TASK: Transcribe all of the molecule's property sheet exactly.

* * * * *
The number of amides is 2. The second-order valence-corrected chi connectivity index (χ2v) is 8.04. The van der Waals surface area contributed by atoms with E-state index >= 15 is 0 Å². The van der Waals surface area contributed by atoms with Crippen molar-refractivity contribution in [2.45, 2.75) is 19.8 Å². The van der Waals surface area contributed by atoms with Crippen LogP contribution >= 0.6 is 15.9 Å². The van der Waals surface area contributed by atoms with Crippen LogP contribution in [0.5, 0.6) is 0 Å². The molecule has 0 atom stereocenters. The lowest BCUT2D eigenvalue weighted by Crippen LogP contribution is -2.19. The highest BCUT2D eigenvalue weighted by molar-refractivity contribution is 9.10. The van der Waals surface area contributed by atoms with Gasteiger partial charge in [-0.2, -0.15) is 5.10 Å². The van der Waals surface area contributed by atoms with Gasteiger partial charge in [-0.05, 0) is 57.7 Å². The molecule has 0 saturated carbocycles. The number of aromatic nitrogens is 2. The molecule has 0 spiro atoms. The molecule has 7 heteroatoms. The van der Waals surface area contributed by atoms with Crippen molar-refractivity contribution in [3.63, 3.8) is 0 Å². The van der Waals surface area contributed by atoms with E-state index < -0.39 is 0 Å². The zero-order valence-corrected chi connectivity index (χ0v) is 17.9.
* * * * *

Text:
The number of amides is 2. The second-order valence-corrected chi connectivity index (χ2v) is 8.04. The van der Waals surface area contributed by atoms with E-state index >= 15 is 0 Å². The van der Waals surface area contributed by atoms with Crippen molar-refractivity contribution in [2.45, 2.75) is 19.8 Å². The van der Waals surface area contributed by atoms with Crippen LogP contribution >= 0.6 is 15.9 Å². The van der Waals surface area contributed by atoms with Crippen LogP contribution in [0.5, 0.6) is 0 Å². The molecule has 0 atom stereocenters. The lowest BCUT2D eigenvalue weighted by Crippen LogP contribution is -2.19. The highest BCUT2D eigenvalue weighted by molar-refractivity contribution is 9.10. The van der Waals surface area contributed by atoms with Gasteiger partial charge in [-0.2, -0.15) is 5.10 Å². The van der Waals surface area contributed by atoms with Gasteiger partial charge in [-0.05, 0) is 57.7 Å². The molecule has 0 saturated carbocycles. The number of aromatic nitrogens is 2. The molecule has 0 spiro atoms. The molecule has 7 heteroatoms. The van der Waals surface area contributed by atoms with Crippen molar-refractivity contribution in [3.63, 3.8) is 0 Å². The van der Waals surface area contributed by atoms with E-state index < -0.39 is 0 Å². The zero-order valence-corrected chi connectivity index (χ0v) is 17.9.